It’s also instructive to note that via s.36(5) CFRN every person is presumed innocent under the law until proven guilty, and this is to the end that he needs not prove his innocence. In light of this, I am of the view that constitutional provisions be interpreted holistically -Action Congress v INEC All FWLR(pt.378) 1037, hence the phrase “…any person concerned with…” as used in s.212(1)(a) CFRN should be interpreted consistently with the presumption of innocence, to the effect that s.36(5) CFRN constricts the phrase to persons who has been convicted for an offence, hence a narrow interpretation should be given to the provisions of the Constitution where it will carry out the object and purpose of the Constitution- SKYE Bank plc v Iwu (2017) LPELR-42595.

It would therefore, be an unnecessary fast tracking of the law to allow Pardon to a person who is innocent (since he hasn’t been proven guilty and still on trial). A person standing trial cannot be pardoned as it is an inherent abuse of his right to fair hearing. In my humble opinion, it amounts to a trial, conviction and pardon by the government of the day.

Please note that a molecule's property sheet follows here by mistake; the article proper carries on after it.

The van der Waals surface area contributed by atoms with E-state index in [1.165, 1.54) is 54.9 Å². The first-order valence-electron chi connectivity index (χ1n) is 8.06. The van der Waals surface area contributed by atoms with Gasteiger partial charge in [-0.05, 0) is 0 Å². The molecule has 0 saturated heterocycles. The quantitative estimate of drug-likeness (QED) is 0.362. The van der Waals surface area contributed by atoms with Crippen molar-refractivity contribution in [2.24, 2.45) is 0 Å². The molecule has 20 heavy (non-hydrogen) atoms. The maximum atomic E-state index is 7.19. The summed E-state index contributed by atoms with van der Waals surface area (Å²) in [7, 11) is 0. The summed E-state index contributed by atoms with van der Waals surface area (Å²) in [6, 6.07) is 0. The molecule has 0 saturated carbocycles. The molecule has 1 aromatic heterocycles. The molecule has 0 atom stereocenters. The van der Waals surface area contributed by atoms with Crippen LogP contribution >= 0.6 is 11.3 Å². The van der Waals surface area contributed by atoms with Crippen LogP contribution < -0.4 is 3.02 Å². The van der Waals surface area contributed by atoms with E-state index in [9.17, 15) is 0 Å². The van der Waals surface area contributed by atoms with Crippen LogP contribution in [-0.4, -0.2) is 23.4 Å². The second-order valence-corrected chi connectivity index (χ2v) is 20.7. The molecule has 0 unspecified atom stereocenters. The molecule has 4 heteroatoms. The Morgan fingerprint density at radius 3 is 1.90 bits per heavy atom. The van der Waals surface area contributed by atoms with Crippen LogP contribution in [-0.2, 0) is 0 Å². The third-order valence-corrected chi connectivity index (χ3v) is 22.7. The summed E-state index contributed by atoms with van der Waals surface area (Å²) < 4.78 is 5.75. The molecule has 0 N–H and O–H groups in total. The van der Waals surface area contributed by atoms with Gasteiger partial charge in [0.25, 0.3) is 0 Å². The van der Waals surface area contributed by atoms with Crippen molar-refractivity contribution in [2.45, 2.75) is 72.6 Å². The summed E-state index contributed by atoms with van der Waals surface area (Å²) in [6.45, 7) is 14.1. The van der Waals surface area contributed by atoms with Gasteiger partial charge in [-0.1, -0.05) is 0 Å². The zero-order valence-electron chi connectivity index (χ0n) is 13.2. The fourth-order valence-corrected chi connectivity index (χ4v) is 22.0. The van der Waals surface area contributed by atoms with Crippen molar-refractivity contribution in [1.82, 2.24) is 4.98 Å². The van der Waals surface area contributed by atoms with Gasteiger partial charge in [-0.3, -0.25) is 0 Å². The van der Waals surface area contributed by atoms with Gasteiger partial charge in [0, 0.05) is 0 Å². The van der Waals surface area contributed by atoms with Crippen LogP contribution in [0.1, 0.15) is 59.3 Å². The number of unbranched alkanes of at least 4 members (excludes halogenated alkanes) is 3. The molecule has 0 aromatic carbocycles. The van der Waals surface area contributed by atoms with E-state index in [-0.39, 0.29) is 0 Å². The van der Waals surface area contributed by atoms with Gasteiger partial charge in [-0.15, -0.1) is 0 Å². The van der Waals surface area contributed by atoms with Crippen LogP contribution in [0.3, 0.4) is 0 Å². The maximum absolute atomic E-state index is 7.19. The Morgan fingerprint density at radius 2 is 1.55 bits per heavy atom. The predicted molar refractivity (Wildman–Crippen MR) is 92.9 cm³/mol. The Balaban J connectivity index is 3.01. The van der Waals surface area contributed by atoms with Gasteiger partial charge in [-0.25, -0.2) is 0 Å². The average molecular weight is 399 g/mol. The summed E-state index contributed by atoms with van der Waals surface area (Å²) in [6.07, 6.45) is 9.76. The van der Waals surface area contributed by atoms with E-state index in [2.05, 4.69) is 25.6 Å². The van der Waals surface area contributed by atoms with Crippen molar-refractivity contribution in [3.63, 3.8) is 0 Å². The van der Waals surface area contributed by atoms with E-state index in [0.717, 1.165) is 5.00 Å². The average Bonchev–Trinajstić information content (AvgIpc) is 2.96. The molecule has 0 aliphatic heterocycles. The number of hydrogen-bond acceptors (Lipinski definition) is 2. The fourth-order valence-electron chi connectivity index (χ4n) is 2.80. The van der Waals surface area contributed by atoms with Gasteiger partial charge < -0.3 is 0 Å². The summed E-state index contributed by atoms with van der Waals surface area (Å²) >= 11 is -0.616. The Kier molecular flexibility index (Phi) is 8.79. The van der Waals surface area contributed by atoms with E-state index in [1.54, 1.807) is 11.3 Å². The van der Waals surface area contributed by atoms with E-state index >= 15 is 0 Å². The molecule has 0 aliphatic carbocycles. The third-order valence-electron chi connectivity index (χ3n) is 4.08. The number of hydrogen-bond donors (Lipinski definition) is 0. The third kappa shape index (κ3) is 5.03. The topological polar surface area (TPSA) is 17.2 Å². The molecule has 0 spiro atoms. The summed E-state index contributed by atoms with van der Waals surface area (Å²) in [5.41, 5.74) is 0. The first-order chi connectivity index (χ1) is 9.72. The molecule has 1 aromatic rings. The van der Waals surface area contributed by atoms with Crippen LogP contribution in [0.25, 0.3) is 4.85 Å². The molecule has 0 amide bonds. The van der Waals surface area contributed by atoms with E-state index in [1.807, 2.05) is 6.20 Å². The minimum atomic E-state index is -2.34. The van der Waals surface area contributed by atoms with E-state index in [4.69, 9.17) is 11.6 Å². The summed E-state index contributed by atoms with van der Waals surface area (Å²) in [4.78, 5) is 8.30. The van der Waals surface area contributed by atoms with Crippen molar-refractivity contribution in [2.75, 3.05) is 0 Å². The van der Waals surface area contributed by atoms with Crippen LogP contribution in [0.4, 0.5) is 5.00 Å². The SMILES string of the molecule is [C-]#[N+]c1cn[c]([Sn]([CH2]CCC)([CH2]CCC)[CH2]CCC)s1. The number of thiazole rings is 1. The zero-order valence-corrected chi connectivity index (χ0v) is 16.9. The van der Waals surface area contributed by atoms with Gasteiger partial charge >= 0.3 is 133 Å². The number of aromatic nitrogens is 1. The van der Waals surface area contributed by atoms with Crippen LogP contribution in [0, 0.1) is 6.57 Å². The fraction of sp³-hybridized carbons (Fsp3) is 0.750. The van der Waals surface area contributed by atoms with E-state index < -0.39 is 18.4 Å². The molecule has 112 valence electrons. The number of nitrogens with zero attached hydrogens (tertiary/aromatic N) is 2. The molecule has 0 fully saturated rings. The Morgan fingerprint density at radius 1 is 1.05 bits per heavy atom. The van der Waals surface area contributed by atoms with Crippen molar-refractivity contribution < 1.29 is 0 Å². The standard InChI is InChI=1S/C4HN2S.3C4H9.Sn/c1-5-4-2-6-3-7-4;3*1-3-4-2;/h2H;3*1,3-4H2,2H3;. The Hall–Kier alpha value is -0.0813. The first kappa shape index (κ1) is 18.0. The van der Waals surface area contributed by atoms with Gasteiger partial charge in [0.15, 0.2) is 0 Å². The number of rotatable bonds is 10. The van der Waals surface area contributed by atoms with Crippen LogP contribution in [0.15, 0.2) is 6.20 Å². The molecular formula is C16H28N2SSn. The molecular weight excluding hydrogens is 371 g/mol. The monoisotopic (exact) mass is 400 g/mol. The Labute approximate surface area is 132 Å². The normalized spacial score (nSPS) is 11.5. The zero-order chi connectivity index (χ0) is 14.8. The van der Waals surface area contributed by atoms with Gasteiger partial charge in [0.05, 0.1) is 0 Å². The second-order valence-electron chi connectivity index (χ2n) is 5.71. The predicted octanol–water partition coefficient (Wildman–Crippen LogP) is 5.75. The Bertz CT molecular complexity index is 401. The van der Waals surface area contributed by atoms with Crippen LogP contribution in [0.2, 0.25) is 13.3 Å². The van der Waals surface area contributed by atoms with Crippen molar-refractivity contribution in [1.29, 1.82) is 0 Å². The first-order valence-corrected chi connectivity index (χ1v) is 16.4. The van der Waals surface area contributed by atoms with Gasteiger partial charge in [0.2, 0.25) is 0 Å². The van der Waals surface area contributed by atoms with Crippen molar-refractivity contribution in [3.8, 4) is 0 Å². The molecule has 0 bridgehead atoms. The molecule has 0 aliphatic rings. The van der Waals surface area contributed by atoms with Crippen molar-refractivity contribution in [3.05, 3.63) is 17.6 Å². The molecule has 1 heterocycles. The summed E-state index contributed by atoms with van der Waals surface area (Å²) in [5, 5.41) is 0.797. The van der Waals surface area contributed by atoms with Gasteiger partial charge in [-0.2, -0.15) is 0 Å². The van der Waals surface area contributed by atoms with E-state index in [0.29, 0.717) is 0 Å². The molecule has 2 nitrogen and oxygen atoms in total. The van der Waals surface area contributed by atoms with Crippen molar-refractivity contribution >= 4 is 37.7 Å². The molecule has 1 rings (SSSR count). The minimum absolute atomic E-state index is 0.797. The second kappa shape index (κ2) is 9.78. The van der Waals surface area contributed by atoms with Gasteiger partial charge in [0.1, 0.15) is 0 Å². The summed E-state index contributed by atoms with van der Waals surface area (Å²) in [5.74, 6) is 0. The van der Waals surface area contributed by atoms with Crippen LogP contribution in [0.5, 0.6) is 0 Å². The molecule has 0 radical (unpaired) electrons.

It is essentially note worthy, that an indictment of any source, whether a white paper, Administrative tribunal or investigation is not a conviction and does not suffice as one in respect to the explanation above, this is because only a competent court of jurisdiction can convict a person, see Amaechi v INEC & ors (2008) LPELR-446.

On the second question;

I readily pitch my tent with the decision of the court Adeola v State (Supra) which held that a person whose appeal is pending can be pardon, and that the appeal becomes useless or no more than an academic exercise. I am of the opinion that since Such an accused has been convicted he has the punishment of the offence resting upon his neck, save he uses the appeal process available to him, hence, while on appeal the fundamental right of  innocent until proven guilty cannot apply as he has been proven guilty and he seeks to squash the conviction.

Conclusion.

1) A person standing trial cannot be pardoned as it is an inherent abuse of the right to fair hearing as explained above.

2) Hence I pitch my tent with the court that a convict whose appeal is pending can be pardoned.

 

 

 

 

JOHN, OVUNDAH WISDOM; is a 300 level law student and writes from the Faculty of Law, University of Nigeria Nsukka, Enugu State, Nigeria.

ovundahjohn07@gmail.com or +2348164448909